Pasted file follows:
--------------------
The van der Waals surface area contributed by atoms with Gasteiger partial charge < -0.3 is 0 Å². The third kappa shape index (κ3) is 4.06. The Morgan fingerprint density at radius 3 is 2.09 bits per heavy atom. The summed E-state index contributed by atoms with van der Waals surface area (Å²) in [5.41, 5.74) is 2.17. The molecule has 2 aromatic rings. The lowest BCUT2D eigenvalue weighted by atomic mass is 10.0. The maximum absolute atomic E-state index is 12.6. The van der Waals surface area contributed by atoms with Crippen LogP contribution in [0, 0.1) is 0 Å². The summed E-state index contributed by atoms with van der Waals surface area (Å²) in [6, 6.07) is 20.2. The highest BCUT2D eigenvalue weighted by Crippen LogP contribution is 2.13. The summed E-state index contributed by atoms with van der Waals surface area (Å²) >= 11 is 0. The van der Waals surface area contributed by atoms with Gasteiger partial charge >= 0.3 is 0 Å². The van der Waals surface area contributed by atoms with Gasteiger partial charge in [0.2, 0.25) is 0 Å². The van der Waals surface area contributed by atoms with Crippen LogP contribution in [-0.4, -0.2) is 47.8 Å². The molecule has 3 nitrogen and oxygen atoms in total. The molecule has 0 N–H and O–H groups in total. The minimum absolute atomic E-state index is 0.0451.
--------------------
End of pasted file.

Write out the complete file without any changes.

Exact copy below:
The van der Waals surface area contributed by atoms with Gasteiger partial charge < -0.3 is 0 Å². The third kappa shape index (κ3) is 4.06. The Morgan fingerprint density at radius 3 is 2.09 bits per heavy atom. The summed E-state index contributed by atoms with van der Waals surface area (Å²) in [5.41, 5.74) is 2.17. The molecule has 2 aromatic rings. The lowest BCUT2D eigenvalue weighted by atomic mass is 10.0. The maximum absolute atomic E-state index is 12.6. The van der Waals surface area contributed by atoms with Crippen LogP contribution in [0, 0.1) is 0 Å². The summed E-state index contributed by atoms with van der Waals surface area (Å²) in [6, 6.07) is 20.2. The highest BCUT2D eigenvalue weighted by Crippen LogP contribution is 2.13. The summed E-state index contributed by atoms with van der Waals surface area (Å²) >= 11 is 0. The van der Waals surface area contributed by atoms with Gasteiger partial charge >= 0.3 is 0 Å². The van der Waals surface area contributed by atoms with Gasteiger partial charge in [0.2, 0.25) is 0 Å². The van der Waals surface area contributed by atoms with Crippen LogP contribution in [-0.4, -0.2) is 47.8 Å². The molecule has 3 nitrogen and oxygen atoms in total. The molecule has 0 N–H and O–H groups in total. The minimum absolute atomic E-state index is 0.0451.